South Beach Story:
Brian Antoni and the way we lived then
By John Hood
Some cats have all the luck. When they trip, it’s over a satchel of cash. When they crack, the light gets let in. When they get knocked in the noggin, it makes ’em more thoughtful. And when they bottom out, it’s straight to the top of the world. Oh, yes, let’s not forget that thing about the nine lives, which keep compounding with interest the more that they live.
Such is the story of one Gabriel Tucker, the lucky ne’er-do-wrong in Brian Antoni’s just-out South Beach: The Novel (Black Cat, $13). A trust fund baby recently devoid of his trust fund, he not only keeps coming into loot and landing on his feet, but also keeps learning how to live life to its fullest- and to its freakiest.
This being South Beach then, the freak is on full: Genders get bent outta shape, drugs are devoured to excess, sex is as frequent as breath and the barbarians have stormed the gates and set up velvet ropes. But this is 1997 – when the rad rush to judgment was still in its infancy.
What wasn’t in its infancy, however, was the way South Beach locals felt about their Strip and their neighbors. Drag queens and Holocaust survivors: good. Artists and crackpots: also good. Drug dealers and hustlers: necessary. Developers: bad, bad and worse. It was a time when a clear and present line was drawn in the sand and woe came to those who didn’t know how to cross it.
South beach revisits that time and that place with a grace that can only come about from one who was present at its robust creation. A descendent of Caribbean aristocracy who’s spent the last 20-some-odd years smack in the middle of the action, Antoni was there all right. But to say he’s been there and done that would belittle the fact that the cat’s been there and done it all – and then some.
Antoni, who counts among his correspondences bylines at both Men’s Journal and Ocean Drive, first broke spine with ’94’s Paradise Overdose, another rollick of a novel featuring a semi-similar alter ego set loose in the tropics. In Overdose, though, Antoni did the Bahamas, and the requisite long, dark nights of soul-searching seemed completely controlled by island tides. South beach’s prevailing tides, by contrast, are the tides – and the ides – of a very different march.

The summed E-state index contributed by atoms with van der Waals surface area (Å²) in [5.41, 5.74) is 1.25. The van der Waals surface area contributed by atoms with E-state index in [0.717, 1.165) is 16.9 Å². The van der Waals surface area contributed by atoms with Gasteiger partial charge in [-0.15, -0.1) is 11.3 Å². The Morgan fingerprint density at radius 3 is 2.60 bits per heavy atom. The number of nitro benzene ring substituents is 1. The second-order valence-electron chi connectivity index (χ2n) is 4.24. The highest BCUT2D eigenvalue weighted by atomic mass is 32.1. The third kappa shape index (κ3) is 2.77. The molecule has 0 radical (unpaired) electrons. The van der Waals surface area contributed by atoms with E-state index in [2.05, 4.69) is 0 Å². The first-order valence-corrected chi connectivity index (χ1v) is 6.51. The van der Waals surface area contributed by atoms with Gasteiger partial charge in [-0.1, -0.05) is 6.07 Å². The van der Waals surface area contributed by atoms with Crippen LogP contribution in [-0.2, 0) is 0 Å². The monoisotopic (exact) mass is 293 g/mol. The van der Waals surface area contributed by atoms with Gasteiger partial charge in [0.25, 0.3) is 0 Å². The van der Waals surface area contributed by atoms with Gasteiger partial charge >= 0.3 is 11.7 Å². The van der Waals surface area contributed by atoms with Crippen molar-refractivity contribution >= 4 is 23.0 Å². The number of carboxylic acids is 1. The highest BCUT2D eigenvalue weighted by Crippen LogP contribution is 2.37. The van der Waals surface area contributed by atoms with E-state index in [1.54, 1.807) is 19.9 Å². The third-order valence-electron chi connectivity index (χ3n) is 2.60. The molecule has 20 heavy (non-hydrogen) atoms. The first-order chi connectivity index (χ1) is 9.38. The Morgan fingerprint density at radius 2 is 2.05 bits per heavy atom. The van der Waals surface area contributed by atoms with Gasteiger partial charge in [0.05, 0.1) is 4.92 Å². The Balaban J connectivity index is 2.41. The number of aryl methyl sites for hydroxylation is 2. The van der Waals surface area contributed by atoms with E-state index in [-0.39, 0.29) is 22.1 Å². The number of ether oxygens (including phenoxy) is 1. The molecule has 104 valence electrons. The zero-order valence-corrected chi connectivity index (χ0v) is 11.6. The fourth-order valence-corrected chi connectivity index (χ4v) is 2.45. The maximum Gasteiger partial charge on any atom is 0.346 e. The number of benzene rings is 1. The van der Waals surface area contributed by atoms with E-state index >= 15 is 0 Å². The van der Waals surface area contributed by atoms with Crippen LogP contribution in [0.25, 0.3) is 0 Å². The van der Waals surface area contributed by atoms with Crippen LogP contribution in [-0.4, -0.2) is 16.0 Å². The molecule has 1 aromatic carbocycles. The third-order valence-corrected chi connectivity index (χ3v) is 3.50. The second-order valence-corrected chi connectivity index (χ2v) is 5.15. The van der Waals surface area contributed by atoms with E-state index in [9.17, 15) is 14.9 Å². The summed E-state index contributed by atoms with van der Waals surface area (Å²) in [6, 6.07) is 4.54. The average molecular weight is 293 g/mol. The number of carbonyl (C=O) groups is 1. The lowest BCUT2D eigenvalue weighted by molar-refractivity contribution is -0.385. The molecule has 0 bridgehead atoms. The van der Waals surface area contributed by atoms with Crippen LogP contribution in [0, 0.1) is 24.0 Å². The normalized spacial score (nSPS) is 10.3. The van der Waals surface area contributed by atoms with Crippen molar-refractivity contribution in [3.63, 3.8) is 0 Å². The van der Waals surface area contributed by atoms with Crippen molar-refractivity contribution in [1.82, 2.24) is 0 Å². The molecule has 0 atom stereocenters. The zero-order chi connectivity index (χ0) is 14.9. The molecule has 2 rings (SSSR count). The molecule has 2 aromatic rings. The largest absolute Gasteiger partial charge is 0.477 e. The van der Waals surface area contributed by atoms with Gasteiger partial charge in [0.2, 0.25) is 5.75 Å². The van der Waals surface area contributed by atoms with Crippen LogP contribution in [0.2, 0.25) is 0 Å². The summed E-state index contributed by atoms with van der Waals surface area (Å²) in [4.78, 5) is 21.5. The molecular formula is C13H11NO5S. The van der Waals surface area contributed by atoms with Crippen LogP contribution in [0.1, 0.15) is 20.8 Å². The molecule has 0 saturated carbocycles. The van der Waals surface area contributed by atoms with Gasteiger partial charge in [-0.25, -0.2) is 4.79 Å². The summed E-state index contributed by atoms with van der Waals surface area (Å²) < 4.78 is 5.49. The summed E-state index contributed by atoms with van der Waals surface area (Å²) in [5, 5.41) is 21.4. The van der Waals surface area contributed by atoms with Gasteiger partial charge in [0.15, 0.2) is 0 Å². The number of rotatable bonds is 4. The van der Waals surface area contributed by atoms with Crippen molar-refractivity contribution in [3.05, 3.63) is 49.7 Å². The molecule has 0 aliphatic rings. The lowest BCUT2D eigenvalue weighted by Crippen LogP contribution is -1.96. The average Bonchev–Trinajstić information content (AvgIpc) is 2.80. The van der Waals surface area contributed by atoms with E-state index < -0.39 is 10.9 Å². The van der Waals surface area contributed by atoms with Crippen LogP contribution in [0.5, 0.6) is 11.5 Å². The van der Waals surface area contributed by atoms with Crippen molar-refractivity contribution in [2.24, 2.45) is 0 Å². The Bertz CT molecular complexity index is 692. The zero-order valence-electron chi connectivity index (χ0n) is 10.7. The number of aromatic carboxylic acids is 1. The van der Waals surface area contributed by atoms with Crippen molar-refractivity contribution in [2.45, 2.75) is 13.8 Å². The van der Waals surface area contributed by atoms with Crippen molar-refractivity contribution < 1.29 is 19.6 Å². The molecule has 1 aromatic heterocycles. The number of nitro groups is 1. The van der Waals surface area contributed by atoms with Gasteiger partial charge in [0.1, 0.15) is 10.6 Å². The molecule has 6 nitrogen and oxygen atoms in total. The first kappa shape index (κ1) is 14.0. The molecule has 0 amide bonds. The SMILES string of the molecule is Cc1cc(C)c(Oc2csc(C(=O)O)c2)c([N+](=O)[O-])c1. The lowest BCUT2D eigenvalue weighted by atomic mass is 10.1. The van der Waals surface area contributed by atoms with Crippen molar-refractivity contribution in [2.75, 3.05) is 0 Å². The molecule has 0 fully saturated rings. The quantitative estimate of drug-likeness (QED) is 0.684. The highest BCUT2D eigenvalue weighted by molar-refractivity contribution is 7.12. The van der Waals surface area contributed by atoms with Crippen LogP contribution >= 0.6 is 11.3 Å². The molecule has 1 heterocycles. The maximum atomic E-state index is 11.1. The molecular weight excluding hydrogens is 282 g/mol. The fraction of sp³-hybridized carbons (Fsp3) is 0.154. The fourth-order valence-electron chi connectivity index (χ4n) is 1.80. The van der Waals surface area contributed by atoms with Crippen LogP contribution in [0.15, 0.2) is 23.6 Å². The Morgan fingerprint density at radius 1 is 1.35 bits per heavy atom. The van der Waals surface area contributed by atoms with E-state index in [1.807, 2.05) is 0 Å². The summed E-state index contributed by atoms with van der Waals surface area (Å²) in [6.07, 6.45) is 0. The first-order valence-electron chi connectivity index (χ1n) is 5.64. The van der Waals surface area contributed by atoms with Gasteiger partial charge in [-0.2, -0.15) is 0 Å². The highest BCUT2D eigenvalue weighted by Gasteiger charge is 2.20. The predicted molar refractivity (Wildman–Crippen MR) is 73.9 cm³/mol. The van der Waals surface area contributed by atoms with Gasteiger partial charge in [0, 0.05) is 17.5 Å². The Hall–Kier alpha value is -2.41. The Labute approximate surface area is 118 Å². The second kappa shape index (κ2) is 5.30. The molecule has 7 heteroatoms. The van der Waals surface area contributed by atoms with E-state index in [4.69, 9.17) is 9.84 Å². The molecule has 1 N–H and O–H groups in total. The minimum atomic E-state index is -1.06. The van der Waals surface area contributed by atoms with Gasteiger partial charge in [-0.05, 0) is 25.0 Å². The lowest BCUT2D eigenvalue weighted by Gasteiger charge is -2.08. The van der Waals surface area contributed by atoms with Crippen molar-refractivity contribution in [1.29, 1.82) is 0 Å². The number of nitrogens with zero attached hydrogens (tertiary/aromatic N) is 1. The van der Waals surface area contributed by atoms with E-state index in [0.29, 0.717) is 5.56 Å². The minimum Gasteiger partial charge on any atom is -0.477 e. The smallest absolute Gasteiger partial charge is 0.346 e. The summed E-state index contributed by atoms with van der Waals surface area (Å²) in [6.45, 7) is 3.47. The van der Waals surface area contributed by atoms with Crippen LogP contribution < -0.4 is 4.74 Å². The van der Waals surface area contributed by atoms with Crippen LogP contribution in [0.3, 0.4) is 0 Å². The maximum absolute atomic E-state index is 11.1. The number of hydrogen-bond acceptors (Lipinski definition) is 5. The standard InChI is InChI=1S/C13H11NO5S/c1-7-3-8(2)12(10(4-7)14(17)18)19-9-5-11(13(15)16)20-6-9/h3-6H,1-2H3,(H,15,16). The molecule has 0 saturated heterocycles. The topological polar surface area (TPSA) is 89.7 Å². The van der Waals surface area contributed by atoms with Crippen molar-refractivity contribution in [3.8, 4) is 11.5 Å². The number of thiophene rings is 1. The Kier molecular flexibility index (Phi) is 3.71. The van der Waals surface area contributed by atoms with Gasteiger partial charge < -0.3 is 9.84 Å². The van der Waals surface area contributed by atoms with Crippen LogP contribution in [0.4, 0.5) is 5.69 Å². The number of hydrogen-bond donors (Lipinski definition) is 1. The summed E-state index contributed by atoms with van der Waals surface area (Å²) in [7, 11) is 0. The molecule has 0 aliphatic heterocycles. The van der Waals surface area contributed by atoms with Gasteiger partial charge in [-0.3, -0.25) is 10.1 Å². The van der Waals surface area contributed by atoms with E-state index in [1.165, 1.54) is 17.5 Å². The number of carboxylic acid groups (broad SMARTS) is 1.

And like all dutiful soldiers, Antoni tells the tale the way it was – no holds barred and no heart untouched. the motley cast of colorful characters who coexisted knowing full well that they were all in on something remarkable; the fever and the fervor of the mad, the bad and the dangerous each finding a home of their own – what they made, what they gained and, yes, what they lost in the shuffle. Sure, South Beach was a boom town, but its boom was less about busting the bank book and more about breaking the ties that bind us in mind and spirit.
As always, I won’t spoil the story. I will say that in addition to Friar Tucker, its core consists of a fetching (if damaged ) artist (Marina), a shady matron (Miss Levy), a pain-fond gossip columnist (Skip Bowling) and a beautiful balsero (Jesus). Eating at its core is a ringer for Versace (Fabrizio) and a stand-in for Thomas Kramer (Heinz Lerman), both of whom can be credited with ushering in the whirl that made the world turn better or worse, depending on which side of 1997 you arrived.
Antoni’s clearly aligned with the latter. to him (and to me), the Beach was infinitely better before Warsaw became Jerry’s Deli and Salvation got inexplicably transformed into an Office Depot; before chain stores replaced mom-and-pop shops, condo towers shadowed hurricane shacks and Deco delights were demolished for their land. And if the overriding conflict in his story is about saving a deliciously decrepit building (the Venus de Milo Arms), it’s also about saving the soul of a particular place.
Alas, that place no longer exists, except, of course, in South beach. And if you’re among those who didn’t get to do the town when it was at its most undone, well, now’s your chance to see what all the muss and the fuss was about. No, it will never happen again. But with Antoni’s historically fictive chronicle, you can pretend it happened to you.